It's funny, there was a large drop in oil in 1997-98, yet I don't remember that as being a good time for emerging market equities (in the short and intermediate term). Also, the Russell 2000 underperformed the S&P 500 by a whopping 30% in 1998.

    Small-cap are undeniably at nose-bleed levels--top 3% of historical valuation levels. If stocks do well next year, they will be led by high-quality large-caps (try QUAL) much like this past year, with small-caps lagging badly.
    Dec 12, 2014. 08:07 PM | 1 Like Like |Link to Comment
  • Another day of pain for energy stocks [View news story]
    I see a bad moon arisin'
    I see trouble on the way
    I see earthquakes and lightnin'
    I see bad times today

    Don't go around tonight
    Well, it's bound to take your life
    There's a bad moon on the rise

    I hear hurricanes ablowin'
    I know the end is comin' soon
    I fear rivers overflowin'
    I hear the voice of rage and ruin

    Don't go around tonight
    Well, it's bound to take your life
    There's a bad moon on the rise
    Alright

    Hope you got your things together
    Hope you are quite prepared to die
    Looks like we're in for nasty weather
    One eye is taken for an eye

    Well, don't go around tonight
    Well, it's bound to take your life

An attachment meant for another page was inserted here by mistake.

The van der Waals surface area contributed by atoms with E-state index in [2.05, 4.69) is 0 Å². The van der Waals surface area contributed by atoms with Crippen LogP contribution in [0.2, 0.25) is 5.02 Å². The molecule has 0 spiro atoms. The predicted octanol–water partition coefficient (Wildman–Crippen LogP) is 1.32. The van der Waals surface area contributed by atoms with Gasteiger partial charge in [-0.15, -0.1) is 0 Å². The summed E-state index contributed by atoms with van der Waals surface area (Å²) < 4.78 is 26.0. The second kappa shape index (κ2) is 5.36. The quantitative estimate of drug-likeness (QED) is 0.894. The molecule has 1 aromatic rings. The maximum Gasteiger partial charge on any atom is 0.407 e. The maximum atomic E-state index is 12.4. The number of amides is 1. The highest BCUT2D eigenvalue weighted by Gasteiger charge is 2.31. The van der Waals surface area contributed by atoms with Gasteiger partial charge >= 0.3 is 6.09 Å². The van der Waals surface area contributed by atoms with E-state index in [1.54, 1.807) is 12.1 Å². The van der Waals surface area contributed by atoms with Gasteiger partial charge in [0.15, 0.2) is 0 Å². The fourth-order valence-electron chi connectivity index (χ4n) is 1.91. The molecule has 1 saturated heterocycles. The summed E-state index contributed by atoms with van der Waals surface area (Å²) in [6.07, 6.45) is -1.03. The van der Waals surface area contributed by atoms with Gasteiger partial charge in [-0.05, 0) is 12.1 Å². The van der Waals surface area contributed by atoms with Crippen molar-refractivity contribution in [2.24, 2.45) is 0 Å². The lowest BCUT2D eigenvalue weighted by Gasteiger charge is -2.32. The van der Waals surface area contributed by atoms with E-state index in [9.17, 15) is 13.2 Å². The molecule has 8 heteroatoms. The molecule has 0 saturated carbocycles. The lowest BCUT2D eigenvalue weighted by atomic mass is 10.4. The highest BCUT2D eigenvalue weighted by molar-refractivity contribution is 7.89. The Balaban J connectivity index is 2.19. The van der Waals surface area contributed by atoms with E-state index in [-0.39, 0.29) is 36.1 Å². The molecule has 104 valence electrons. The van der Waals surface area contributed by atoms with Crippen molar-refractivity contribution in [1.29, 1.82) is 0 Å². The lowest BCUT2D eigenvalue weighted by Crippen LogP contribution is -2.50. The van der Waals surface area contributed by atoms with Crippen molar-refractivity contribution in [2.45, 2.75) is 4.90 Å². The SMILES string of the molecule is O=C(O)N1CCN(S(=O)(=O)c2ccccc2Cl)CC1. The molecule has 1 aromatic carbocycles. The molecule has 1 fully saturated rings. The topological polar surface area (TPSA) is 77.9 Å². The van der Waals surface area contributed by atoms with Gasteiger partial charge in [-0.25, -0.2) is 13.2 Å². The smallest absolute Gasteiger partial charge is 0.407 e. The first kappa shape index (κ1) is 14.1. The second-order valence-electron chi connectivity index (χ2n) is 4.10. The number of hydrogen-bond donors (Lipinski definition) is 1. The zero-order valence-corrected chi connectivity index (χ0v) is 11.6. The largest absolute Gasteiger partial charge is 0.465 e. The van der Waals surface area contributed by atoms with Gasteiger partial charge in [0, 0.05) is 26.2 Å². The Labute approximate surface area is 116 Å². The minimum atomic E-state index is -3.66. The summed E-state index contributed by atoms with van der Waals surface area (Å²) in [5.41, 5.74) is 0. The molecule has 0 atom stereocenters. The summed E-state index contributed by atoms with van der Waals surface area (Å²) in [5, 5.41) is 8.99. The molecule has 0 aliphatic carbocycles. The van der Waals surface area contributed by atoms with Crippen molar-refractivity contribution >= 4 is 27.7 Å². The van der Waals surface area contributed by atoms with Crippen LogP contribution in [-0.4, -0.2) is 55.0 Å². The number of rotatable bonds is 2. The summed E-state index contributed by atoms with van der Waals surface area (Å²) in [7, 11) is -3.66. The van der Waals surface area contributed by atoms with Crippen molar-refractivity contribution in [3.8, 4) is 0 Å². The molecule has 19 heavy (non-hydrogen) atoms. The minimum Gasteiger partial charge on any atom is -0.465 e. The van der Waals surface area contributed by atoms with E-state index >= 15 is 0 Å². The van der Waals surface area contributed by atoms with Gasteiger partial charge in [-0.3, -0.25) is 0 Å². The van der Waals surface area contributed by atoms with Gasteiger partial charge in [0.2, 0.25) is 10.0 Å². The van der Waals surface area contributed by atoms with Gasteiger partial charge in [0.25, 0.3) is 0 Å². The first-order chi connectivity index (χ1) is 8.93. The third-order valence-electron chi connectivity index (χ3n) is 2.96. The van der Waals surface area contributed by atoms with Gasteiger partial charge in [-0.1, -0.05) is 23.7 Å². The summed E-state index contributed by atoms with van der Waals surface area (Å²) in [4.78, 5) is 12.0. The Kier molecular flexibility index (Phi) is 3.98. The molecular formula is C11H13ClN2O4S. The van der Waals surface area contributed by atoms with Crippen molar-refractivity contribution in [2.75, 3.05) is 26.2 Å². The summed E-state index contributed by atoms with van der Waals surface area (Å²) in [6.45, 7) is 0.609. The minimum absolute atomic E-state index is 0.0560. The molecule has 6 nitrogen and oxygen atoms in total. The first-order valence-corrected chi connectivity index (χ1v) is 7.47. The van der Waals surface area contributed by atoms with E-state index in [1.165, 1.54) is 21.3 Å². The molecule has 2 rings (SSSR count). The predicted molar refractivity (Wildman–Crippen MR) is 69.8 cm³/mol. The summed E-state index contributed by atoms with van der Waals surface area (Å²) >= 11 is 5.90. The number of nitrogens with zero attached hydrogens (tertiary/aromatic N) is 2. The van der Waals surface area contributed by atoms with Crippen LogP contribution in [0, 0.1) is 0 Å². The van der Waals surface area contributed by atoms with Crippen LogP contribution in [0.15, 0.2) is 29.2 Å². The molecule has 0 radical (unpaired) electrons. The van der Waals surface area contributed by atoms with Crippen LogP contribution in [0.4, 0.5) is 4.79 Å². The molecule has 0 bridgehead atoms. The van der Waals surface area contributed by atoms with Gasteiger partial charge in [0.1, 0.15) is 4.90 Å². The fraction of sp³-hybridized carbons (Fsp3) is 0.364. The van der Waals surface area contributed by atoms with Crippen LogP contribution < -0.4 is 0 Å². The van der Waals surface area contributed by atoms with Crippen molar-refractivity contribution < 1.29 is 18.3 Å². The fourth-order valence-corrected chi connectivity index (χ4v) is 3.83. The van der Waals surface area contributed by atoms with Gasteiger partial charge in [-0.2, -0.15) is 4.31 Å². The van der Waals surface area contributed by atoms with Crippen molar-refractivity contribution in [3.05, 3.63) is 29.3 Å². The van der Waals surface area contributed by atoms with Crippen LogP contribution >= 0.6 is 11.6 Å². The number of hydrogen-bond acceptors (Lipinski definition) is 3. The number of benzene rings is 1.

There's a bad moon on the rise

    Don't go around tonight
    Well, it's bound to take your life
    There's a bad moon on the rise
    Dec 10, 2014. 02:02 PM | 6 Likes Like |Link to Comment
  • Canadian Oil Sands: Sorry, But We Told You To Stay Away [View article]
    Trailing P/E and current yield are meaningless. With tanking oil, the earnings and cashflow will dry up. All this said, I'm a long-term bull on oil prices, but not for the next 2-3 years.
    Nov 29, 2014. 08:14 PM | 1 Like Like |Link to Comment
  • Canadian Oil Sands: Sorry, But We Told You To Stay Away [View article]
    FinCom,

    Hat tip to you, sir. Excellent call. I actually exited my small COSWF position early in the year partly on the basis of your article and after further studying the budget numbers on the COSWF website. My reasoning was, around 20, it was an OK investment assuming oil prices stayed buoyant, but there were other OK investments without the commodity price risk. Stuff with commodity price risk needs to trade at low multiples to be investable.